- Charles Edward Banks, The English ancestry and homes of the Pilgrim Fathers who came to Plymouth on the Mayflower in 1620, the Fortune in 1621, and the Anne and the Little James in 1623, (Baltimore: Genealogical Publishing Company, 2006), p. 44
- Nick Bunker, Making Haste from Babylon: The Mayflower Pilgrims and their New World a History (New York: Knopf 2010), pp. 108-109
- Caleb H. Johnson, The Mayflower and Her passengers (Indiana: Xlibris, 2006), pp. 108-109
- Nathaniel Philbrick, Mayflower: A story of Courage, Community and War (New York: Viking, 2006), p. 19
- Caleb H. Johnson, The Mayflower and Her passengers (Indiana: Xlibris, 2006), p. 109
- Caleb H. Johnson, The Mayflower and Her passengers (Indiana: Xlibris, 2006), pp. 109-110"
- Nathaniel Philbrick, Mayflower: A story of Courage, Community and War (New York: Viking, 2006), p. 42
- Caleb H. Johnson, The Mayflower and Her passengers (Indiana: Xlibris, 2006), p 110
- Eugene Aubrey Stratton, Plymouth Colony: Its History and People, 1620-1691, (Salt Lake City: Ancestry Publishing, 1986), p. 407, (in Bradford’s own words)
- Eugene Aubrey Stratton, Plymouth Colony: Its History and People, 1620-1691, (Salt Lake City: Ancestry Publishing, 1986), p. 405
- Nathaniel Philbrick, Mayflower: A story of Courage, Community and War, (New York: Viking, 2006), p. 26
- Eugene Aubrey Stratton, Plymouth Colony: Its History and People, 1620-1691, (Salt Lake City: Ancestry Publishing, 1986), p. 328
- David Lindsay, PhD., Mayflower Bastard: A Stranger amongst the Pilgrims (New York: St. Martins Press, 2002), pp. 30, 53, 222n21
- Eugene Aubrey Stratton. Plymouth Colony: Its History and People, 1620-1691 (Salt Lake City:Ancestry Publishing, 1986), p. 413
- George Ernest Bowman, The Mayflower Compact and its signers, (Boston: Massachusetts Society of Mayflower Descendants, 1920). Photocopies of the 1622, 1646 and 1669 versions of the document pp. 7-19.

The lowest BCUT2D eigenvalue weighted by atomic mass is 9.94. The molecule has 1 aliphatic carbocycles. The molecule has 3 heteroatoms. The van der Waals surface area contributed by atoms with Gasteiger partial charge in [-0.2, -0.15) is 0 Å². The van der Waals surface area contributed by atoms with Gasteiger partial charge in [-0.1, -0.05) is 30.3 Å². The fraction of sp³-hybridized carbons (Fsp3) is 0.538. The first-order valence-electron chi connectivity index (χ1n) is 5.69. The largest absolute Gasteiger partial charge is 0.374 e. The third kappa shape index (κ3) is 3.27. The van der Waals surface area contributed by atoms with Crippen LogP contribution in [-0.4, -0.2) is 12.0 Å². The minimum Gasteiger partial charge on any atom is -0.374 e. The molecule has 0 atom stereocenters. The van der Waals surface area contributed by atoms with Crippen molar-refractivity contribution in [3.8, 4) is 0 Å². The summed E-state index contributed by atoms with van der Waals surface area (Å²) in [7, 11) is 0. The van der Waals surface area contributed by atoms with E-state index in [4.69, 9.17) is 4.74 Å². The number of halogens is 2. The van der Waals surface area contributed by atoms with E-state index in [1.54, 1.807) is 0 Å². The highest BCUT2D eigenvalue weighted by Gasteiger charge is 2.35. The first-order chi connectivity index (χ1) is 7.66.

- Eugene Aubrey Stratton. Plymouth Colony: Its History and People, 1620-1691 (Salt Lake City:Ancestry Publishing, 1986), pp. 142, 413
- Caleb H. Johnson, The Mayflower and Her passengers (Indiana: Xlibris, 2006), pp. 110-11
- Nathaniel Philbrick, Mayflower: A story of Courage, Community and War (New York: Viking, 2006), pp. 57, 70
- Caleb H. Johnson, The Mayflower and Her passengers (Indiana: Xlibris, 2006), p. 111
- Caleb H. Johnson, The Mayflower and Her passengers (Indiana: Xlibris, 2006), p. 112
- Caleb H. Johnson, The Mayflower and Her passengers (Indiana: Xlibris, 2006), p. 113
- Dana T. Parker, Reasons to Celebrate the Pilgrims, (Orange County Register, Nov. 22, 2010), Retrieved 28 Jan. 2011.
- Heinsohn, Robert Jennings. "Pilgrims and Wampanoag: The Prudence of Bradford and Massasoit". Sail 1620. Retrieved 27 October 2010..
- Caleb H. Johnson, The Mayflower and Her passengers (Indiana: Xlibris, 2006), pp. 113-114
- Edward Winslow, "Primary Sources for The First Thanksgiving at Plymouth Mourt's Relation. Pilgrim Hall Museum. Retrieved 2009-11-26
- William Bradford, History of Plymouth Plantation by William Bradford, the second Governor of Plymouth (Boston: 1856), pp. 107-109
- William Bradford, History of Plymouth Plantation by William Bradford, the second Governor of Plymouth (Boston: 1856), p. 306
- Jacob Bailey Moore, Memoirs of American Governors (New York: Gates & Stedman, 1846), vol. 1 pp. 46
- Nick Bunker, Making Haste from Babylon: The Mayflower Pilgrims and their New World a History (New York: Knopf 2010), pp. 108-110
- Alexander White Family The Mayflower Descendant, (July 1993), vol 43, no 2 July 1993
- Nathaniel Philbrick, Mayflower: A story of Courage, Community and War (New York: Viking, 2006), p. 102
- Eugene Aubrey Stratton, ‘’'Plymouth Colony: Its History and People, 1620-1691,’’ (Salt Lake City: Ancestry Publishing, 1986), p. 143
- David Lindsay, PhD., Mayflower Bastard: A Stranger amongst the Pilgrims (New York: St. Martins Press, 2002), p. 46
- Memorial of John Carver
|Wikisource has the text of the 1885–1900 Dictionary of National Biography's article about Carver, John.|